What Time Do Birds Go to Sleep? – Birds’ Sleep Schedule


Written by

Clinton Atkins



George Dukes

what time do birds go to sleep

All living organisms need time to reboot their system to function well the next day, And just like any other living organism, birds do sleep, and they have a pretty predictable schedule for doing so.

Birds sleep at an average of about 10 hours per day on tree branches or bushes–their natural habitats. Birds usually sleep more in winter than in summer, but their sleep schedule still varies on the different types of behavior throughout their day.

So, what time do birds go to sleep? Most birds go to bed upon the last light of the day and sleep until the sun rises.

When Do Birds Really Sleep?

Just like humans and other mammals, birds also need to recharge their batteries. They do this by sleeping at night and sometimes, even during the day.

Most birds tend to spend their days searching for food or building their nests while they get their rest at night. Birds sleeping schedule overlaps that of the sun, as at sunset birds sleep and wake up at dawn.

Indeed, other species of their kind prefer to be awake at night and rest in the bright daylight.

Where Do Birds Sleep?


Birds sleep in many different places and on many different surfaces. Some birds sleep on the ground, while others prefer a more elevated sleeping spot like a tree branch.

Birds have also been known to use power lines or rooftops as perches for their nightly slumber.

Some species of birds are known to build nests when they’re not using them for sleeping purposes, while others keep open nests that they can use as roosting spots no matter where they may be located at nightfall.

It’s important to note that some birds may choose different roosting spots each night rather than returning to one particular location every time they rest up—they may even sleep in their nest if it’s available!

How Many Hours Do Birds Sleep?


Birds sleep on an average of 10 – 12 hours during their resting time at night, more in winter and less in summer. This is because it’s colder in the winter, so birds don’t need to use as much energy to keep warm.

At night, the temperature drops even more and they don’t want to stay awake all night just because they’re cold!

Many birds will sleep during the day instead of at night because it’s too hot outside. They also like resting when there aren’t many predators around (like raccoons or owls).

Birds sleep in different ways, depending on their size and the type of bird.

But most birds sleep at night to avoid predators during the day. The exception to this rule is owls, who have evolved to hunt at night and sleep during daylight hours.

  • Smaller species of birds typically have bushy tails and small beaks so they can fit into smaller spaces while sleeping.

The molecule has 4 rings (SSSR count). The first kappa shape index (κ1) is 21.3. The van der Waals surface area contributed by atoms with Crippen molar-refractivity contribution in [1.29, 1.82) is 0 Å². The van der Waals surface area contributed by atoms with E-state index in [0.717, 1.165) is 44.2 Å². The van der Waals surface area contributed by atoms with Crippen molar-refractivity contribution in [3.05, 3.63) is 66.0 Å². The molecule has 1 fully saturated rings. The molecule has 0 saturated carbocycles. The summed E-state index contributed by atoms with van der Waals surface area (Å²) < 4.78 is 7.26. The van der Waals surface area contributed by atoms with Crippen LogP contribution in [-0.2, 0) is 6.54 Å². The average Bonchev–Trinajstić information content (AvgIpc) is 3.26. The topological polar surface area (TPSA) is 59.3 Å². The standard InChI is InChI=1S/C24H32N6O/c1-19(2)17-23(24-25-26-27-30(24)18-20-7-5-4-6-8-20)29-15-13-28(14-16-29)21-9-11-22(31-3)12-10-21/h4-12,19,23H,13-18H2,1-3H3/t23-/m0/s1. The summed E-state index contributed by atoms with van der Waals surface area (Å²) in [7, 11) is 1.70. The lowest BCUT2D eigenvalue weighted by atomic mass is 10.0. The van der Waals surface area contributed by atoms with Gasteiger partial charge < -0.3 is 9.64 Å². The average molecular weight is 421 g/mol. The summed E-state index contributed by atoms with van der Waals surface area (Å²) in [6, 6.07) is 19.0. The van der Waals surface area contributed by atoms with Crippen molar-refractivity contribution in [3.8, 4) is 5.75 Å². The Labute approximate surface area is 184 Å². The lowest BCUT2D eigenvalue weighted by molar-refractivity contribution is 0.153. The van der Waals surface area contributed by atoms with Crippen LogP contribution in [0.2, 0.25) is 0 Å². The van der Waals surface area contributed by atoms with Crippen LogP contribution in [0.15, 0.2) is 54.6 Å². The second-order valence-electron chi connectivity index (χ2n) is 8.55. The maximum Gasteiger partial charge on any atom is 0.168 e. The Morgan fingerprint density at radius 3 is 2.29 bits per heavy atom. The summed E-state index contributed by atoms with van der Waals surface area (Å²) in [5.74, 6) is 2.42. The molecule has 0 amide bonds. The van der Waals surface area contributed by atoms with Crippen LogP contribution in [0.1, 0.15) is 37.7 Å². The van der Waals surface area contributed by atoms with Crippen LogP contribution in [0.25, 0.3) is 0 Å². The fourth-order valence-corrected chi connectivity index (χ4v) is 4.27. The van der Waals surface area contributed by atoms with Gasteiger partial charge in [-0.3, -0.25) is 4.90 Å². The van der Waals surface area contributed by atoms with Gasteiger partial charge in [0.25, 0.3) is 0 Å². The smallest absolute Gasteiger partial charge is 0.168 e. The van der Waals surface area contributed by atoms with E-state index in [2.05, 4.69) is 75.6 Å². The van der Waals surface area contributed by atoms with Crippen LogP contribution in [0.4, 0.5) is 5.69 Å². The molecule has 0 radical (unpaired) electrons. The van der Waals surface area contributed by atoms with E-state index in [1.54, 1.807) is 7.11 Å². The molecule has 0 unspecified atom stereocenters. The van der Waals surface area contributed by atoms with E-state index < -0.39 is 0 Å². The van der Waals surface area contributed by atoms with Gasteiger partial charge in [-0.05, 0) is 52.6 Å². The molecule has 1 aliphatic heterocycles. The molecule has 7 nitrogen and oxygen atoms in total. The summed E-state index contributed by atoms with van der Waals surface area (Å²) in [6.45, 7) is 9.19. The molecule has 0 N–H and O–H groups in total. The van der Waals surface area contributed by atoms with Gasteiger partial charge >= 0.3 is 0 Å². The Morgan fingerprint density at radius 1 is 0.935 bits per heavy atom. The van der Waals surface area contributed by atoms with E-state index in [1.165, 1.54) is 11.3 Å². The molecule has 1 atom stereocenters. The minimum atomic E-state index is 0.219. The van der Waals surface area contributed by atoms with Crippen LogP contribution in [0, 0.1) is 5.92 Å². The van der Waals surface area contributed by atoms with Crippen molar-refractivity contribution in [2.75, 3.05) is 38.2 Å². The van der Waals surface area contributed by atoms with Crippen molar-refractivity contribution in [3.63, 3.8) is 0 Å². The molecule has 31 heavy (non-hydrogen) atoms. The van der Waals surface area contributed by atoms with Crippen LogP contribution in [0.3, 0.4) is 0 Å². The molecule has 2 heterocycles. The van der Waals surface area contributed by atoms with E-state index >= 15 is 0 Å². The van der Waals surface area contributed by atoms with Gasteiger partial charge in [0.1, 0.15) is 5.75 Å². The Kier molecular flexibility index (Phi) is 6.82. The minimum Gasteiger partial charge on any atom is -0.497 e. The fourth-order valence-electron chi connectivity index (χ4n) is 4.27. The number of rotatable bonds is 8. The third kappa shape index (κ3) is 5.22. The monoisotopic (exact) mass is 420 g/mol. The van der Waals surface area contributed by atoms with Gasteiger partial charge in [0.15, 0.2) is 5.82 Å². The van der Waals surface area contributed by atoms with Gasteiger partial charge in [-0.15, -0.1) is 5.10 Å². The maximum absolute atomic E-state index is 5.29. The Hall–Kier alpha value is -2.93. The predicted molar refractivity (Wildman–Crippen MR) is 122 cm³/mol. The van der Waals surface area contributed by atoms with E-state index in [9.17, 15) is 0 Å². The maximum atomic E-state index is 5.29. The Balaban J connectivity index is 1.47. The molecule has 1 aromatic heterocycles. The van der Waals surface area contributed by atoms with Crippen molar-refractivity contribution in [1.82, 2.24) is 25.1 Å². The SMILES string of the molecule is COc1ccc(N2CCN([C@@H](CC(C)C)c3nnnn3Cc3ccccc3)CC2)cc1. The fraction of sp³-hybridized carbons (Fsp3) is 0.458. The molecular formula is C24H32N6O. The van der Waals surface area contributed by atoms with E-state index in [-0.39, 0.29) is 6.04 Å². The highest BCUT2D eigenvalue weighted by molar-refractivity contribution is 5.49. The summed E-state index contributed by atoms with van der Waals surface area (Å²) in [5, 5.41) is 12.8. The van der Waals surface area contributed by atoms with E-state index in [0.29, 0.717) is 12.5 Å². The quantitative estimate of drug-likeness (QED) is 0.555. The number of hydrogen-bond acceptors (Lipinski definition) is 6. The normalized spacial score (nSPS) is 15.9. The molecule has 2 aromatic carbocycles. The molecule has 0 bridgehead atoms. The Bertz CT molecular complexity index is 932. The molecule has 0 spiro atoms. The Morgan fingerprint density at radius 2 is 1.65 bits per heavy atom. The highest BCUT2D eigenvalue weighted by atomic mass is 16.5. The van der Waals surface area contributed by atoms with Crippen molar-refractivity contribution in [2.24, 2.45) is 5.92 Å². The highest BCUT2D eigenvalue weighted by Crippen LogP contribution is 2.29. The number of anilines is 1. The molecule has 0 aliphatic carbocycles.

• These birds usually nest in trees or bushes and need to protect themselves from predators while sleeping by using these features as camouflage from predators below them.
  • Medium-sized species will either perch upright on a branch or lay down flat on the ground when it comes time to catch some shut-eye.
  • At times like these, it’s essential for them to protect themselves from predators and make sure that their backs aren’t facing upwind so that no other animals smell them before they’re ready.

How Do Birds Sleep?

Birds sleep, just like we do. But there are some crucial differences between bird sleep and human sleep. First, birds have two types of sleeping patterns:

  • REM (rapid eye movement) and non-REM. REM is the same as it is for humans when you dream and your eyes are moving quickly behind your eyelids.
  • Non-REM is when you’re not dreaming, but your brain is still “awake.” Typically, birds spend more time in this state than they do sleeping in the REM state—usually at least 75% of the time they’re sleeping.

 A bird’s body clock works much differently than a human does. Instead of going through these three stages over several hours each night (as humans do), birds may wake up after only one hour each day in these stages.

Myths About How Birds’ Sleep

There are a lot of myths about how birds get to rest. Many birds indeed sleep with one eye open, but this is not because of any heightened sense of awareness during the night.

Birds also do not sleep while flying or on only one foot (though some will occasionally perch in a tree branch).

And while it’s true that some bird species can be observed sleeping upside down or standing up, these positions are not necessarily their typical sleeping habits.

One myth about how birds sleep that has been debunked is that they all sleep in the same place every night; instead, each species has its own nesting habits and preferred places to rest at night.


What time do birds go to sleep? Well, birds sleep, and they do so at night and sometimes during the day just like humans. The myth that they don’t is likely because many of them fly away at night, but this doesn’t mean they’re sleeping.

Birds have different sleep patterns than humans and may wake up several times during the night, but this isn’t because they’re overly “nocturnal” in nature—it’s just because their circadian rhythms are very different from ours.

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